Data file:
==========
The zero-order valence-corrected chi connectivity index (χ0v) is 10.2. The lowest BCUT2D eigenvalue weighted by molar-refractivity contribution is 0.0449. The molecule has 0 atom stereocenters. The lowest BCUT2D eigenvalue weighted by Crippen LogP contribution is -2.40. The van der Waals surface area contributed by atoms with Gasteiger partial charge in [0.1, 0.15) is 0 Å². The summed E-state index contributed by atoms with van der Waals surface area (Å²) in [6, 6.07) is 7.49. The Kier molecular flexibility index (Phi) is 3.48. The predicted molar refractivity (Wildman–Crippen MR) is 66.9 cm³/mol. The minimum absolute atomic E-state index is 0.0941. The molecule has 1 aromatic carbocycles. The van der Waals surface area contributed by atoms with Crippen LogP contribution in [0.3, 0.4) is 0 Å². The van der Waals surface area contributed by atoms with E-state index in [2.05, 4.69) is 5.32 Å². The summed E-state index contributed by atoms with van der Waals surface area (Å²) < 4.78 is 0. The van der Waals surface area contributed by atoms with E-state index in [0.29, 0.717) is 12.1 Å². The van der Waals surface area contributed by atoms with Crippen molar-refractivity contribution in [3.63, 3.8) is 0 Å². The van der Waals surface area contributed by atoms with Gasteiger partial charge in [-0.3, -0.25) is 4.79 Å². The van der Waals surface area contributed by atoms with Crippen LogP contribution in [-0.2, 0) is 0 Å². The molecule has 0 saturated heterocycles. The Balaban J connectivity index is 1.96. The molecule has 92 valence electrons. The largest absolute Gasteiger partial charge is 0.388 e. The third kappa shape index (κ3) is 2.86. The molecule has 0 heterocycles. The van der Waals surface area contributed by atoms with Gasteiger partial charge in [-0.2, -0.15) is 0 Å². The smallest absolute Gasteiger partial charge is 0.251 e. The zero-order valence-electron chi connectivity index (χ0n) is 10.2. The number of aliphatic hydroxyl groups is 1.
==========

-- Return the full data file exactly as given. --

The zero-order valence-corrected chi connectivity index (χ0v) is 10.2. The lowest BCUT2D eigenvalue weighted by molar-refractivity contribution is 0.0449. The molecule has 0 atom stereocenters. The lowest BCUT2D eigenvalue weighted by Crippen LogP contribution is -2.40. The van der Waals surface area contributed by atoms with Gasteiger partial charge in [0.1, 0.15) is 0 Å². The summed E-state index contributed by atoms with van der Waals surface area (Å²) in [6, 6.07) is 7.49. The Kier molecular flexibility index (Phi) is 3.48. The predicted molar refractivity (Wildman–Crippen MR) is 66.9 cm³/mol. The minimum absolute atomic E-state index is 0.0941. The molecule has 1 aromatic carbocycles. The van der Waals surface area contributed by atoms with Crippen LogP contribution in [0.3, 0.4) is 0 Å². The van der Waals surface area contributed by atoms with E-state index in [2.05, 4.69) is 5.32 Å². The summed E-state index contributed by atoms with van der Waals surface area (Å²) < 4.78 is 0. The van der Waals surface area contributed by atoms with E-state index in [0.29, 0.717) is 12.1 Å². The van der Waals surface area contributed by atoms with Crippen molar-refractivity contribution in [3.63, 3.8) is 0 Å². The van der Waals surface area contributed by atoms with Gasteiger partial charge in [-0.3, -0.25) is 4.79 Å². The van der Waals surface area contributed by atoms with Crippen LogP contribution in [-0.2, 0) is 0 Å². The molecule has 0 saturated heterocycles. The Balaban J connectivity index is 1.96. The molecule has 92 valence electrons. The largest absolute Gasteiger partial charge is 0.388 e. The third kappa shape index (κ3) is 2.86. The molecule has 0 heterocycles. The van der Waals surface area contributed by atoms with Gasteiger partial charge in [-0.2, -0.15) is 0 Å². The smallest absolute Gasteiger partial charge is 0.251 e. The zero-order valence-electron chi connectivity index (χ0n) is 10.2. The number of aliphatic hydroxyl groups is 1.